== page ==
Despite my opinion of the film, the commentary at least provides the insights of a director who clearly tried to make a successful sequel. But then again, what else is he going to say? Nonetheless I actually liked a lot of his discussion and it’s definitely worth a look, if only to see the shortcomings of a young director. Interestingly enough, during the first ten minutes he talks at length about Danny Boyle lending a helping hand to film the initial sequences. Coincidence? I think not.
The deleted scenes, while essentially throw-aways, exemplify a genuine aspiration to put forth a decent product and when viewed with the commentary, they provide an up-close perspective of the cutting room floor. “Code Red: The Making of 28 Weeks Later” is a fifteen minute peek at the production of the film and I must say, it’s an enjoyable watch which it made me wish that I actually enjoyed the movie. There’s just an air of likeability to the cast and crew that had me feeling sorry for bashing their movie. Needless to say, it doesn't have a lasting affect.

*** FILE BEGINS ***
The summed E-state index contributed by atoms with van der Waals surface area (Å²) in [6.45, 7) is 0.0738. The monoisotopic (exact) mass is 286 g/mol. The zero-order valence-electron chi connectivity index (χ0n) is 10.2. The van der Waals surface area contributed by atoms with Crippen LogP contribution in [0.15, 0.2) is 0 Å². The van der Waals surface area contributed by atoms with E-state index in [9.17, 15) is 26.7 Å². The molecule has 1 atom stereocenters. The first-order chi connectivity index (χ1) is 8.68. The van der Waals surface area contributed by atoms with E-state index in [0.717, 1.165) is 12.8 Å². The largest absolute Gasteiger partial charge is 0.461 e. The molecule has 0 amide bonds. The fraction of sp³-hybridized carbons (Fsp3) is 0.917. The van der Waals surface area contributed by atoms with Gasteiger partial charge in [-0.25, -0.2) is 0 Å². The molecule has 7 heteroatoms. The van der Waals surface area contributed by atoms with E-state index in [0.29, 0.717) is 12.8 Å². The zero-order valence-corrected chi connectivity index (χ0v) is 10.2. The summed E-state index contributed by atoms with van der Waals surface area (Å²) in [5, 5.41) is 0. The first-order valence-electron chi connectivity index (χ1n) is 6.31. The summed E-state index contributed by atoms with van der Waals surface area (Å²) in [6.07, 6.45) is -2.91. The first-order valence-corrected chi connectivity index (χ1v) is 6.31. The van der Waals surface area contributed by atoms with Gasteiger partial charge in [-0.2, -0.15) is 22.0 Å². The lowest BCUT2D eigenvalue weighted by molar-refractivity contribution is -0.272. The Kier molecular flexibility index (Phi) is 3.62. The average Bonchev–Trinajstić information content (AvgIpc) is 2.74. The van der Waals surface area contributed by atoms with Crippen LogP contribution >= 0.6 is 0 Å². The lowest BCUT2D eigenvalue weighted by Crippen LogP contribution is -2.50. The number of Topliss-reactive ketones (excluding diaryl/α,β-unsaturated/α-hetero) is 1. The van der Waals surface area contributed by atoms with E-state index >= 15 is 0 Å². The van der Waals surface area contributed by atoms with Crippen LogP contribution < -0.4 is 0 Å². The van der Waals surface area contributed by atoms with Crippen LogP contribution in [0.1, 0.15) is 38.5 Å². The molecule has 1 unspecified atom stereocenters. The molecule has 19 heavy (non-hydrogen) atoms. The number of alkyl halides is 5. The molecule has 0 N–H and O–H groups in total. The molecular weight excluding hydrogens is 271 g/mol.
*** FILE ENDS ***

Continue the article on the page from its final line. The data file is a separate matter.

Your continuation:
At only seven minutes, “The Infected” really is a mini-feature, but it’s definitely the coolest part of the whole disc. It makes you realize that while watching these films, you totally dismiss the people playing the infected, when in actuality their job is quite difficult. From their bloody make-up to their choreographed movements, “The Infected” offers an intense look at the preparation and dedication that goes into making the rage virus a reality.
The only feature that I didn’t like is “Getting Into the Action”, because it’s simply seven minutes of the cast advertising the action of their film. Yea, I already know it’s severely dependent on action – that’s one of the main reasons I don’t like it. But if you’re an action junkie, I suppose it’s enough of an adrenaline rush to be worthwhile.
In the end, I’m not sure about my recommendation. I bought 28 Days Later in a heartbeat, but I will not be making the same purchase of 28 Weeks Later. However, if you don’t think the lack of continuity, substance and true suspense will bother you, then I’d say go for it because you’ll surely enjoy the rest of the disc as well. If you’re like me though, an extended rental should suffice.
Reviewed By: J.D. McNamara